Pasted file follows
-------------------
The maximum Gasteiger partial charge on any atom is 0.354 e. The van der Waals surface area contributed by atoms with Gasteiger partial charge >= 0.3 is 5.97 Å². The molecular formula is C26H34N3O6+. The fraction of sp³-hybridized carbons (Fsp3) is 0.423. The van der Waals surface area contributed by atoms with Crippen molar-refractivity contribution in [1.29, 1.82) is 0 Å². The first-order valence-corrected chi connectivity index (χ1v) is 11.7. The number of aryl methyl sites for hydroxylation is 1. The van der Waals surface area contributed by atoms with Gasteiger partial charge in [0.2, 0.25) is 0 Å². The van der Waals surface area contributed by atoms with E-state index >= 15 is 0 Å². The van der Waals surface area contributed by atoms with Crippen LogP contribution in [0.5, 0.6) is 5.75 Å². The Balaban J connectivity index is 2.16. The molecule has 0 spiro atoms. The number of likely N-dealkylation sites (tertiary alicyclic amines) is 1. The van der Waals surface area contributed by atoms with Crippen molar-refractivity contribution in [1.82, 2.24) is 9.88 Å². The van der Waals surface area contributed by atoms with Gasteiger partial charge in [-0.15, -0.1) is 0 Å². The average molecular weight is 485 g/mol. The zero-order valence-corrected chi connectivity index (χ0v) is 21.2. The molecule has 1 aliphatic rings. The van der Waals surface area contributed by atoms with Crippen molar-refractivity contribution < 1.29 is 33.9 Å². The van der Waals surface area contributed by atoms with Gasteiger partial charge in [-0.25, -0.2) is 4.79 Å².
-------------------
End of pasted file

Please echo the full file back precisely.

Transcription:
The maximum Gasteiger partial charge on any atom is 0.354 e. The van der Waals surface area contributed by atoms with Gasteiger partial charge >= 0.3 is 5.97 Å². The molecular formula is C26H34N3O6+. The fraction of sp³-hybridized carbons (Fsp3) is 0.423. The van der Waals surface area contributed by atoms with Crippen molar-refractivity contribution in [1.29, 1.82) is 0 Å². The first-order valence-corrected chi connectivity index (χ1v) is 11.7. The number of aryl methyl sites for hydroxylation is 1. The van der Waals surface area contributed by atoms with Gasteiger partial charge in [0.2, 0.25) is 0 Å². The van der Waals surface area contributed by atoms with E-state index >= 15 is 0 Å². The van der Waals surface area contributed by atoms with Crippen LogP contribution in [0.5, 0.6) is 5.75 Å². The Balaban J connectivity index is 2.16. The molecule has 0 spiro atoms. The number of likely N-dealkylation sites (tertiary alicyclic amines) is 1. The van der Waals surface area contributed by atoms with Crippen molar-refractivity contribution in [1.82, 2.24) is 9.88 Å². The van der Waals surface area contributed by atoms with Gasteiger partial charge in [-0.15, -0.1) is 0 Å². The average molecular weight is 485 g/mol. The zero-order valence-corrected chi connectivity index (χ0v) is 21.2. The molecule has 1 aliphatic rings. The van der Waals surface area contributed by atoms with Crippen molar-refractivity contribution < 1.29 is 33.9 Å². The van der Waals surface area contributed by atoms with Gasteiger partial charge in [-0.25, -0.2) is 4.79 Å².